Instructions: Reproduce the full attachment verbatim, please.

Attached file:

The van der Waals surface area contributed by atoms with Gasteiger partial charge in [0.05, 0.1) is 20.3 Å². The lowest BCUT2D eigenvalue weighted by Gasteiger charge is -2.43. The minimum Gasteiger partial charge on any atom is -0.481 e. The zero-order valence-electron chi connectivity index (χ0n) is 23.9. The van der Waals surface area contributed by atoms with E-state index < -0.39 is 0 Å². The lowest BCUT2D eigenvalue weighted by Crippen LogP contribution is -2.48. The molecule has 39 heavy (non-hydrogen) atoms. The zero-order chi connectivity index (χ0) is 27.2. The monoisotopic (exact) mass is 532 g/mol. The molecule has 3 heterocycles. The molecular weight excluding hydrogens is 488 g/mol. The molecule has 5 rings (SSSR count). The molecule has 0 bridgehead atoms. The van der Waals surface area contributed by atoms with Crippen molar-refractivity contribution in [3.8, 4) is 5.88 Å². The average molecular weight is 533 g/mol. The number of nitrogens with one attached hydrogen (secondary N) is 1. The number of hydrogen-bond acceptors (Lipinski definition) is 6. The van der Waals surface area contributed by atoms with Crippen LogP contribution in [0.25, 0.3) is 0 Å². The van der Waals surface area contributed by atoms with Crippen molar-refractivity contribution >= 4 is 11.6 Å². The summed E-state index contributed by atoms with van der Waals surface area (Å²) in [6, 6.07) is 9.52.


The van der Waals surface area contributed by atoms with Gasteiger partial charge in [0.05, 0.1) is 20.3 Å². The lowest BCUT2D eigenvalue weighted by Gasteiger charge is -2.43. The minimum Gasteiger partial charge on any atom is -0.481 e. The zero-order valence-electron chi connectivity index (χ0n) is 23.9. The van der Waals surface area contributed by atoms with E-state index < -0.39 is 0 Å². The lowest BCUT2D eigenvalue weighted by Crippen LogP contribution is -2.48. The molecule has 39 heavy (non-hydrogen) atoms. The zero-order chi connectivity index (χ0) is 27.2. The monoisotopic (exact) mass is 532 g/mol. The molecule has 3 heterocycles. The molecular weight excluding hydrogens is 488 g/mol. The molecule has 5 rings (SSSR count). The molecule has 0 bridgehead atoms. The van der Waals surface area contributed by atoms with Crippen molar-refractivity contribution in [3.8, 4) is 5.88 Å². The average molecular weight is 533 g/mol. The number of nitrogens with one attached hydrogen (secondary N) is 1. The number of hydrogen-bond acceptors (Lipinski definition) is 6. The van der Waals surface area contributed by atoms with Crippen LogP contribution in [0.25, 0.3) is 0 Å². The van der Waals surface area contributed by atoms with Crippen molar-refractivity contribution >= 4 is 11.6 Å². The summed E-state index contributed by atoms with van der Waals surface area (Å²) in [6, 6.07) is 9.52.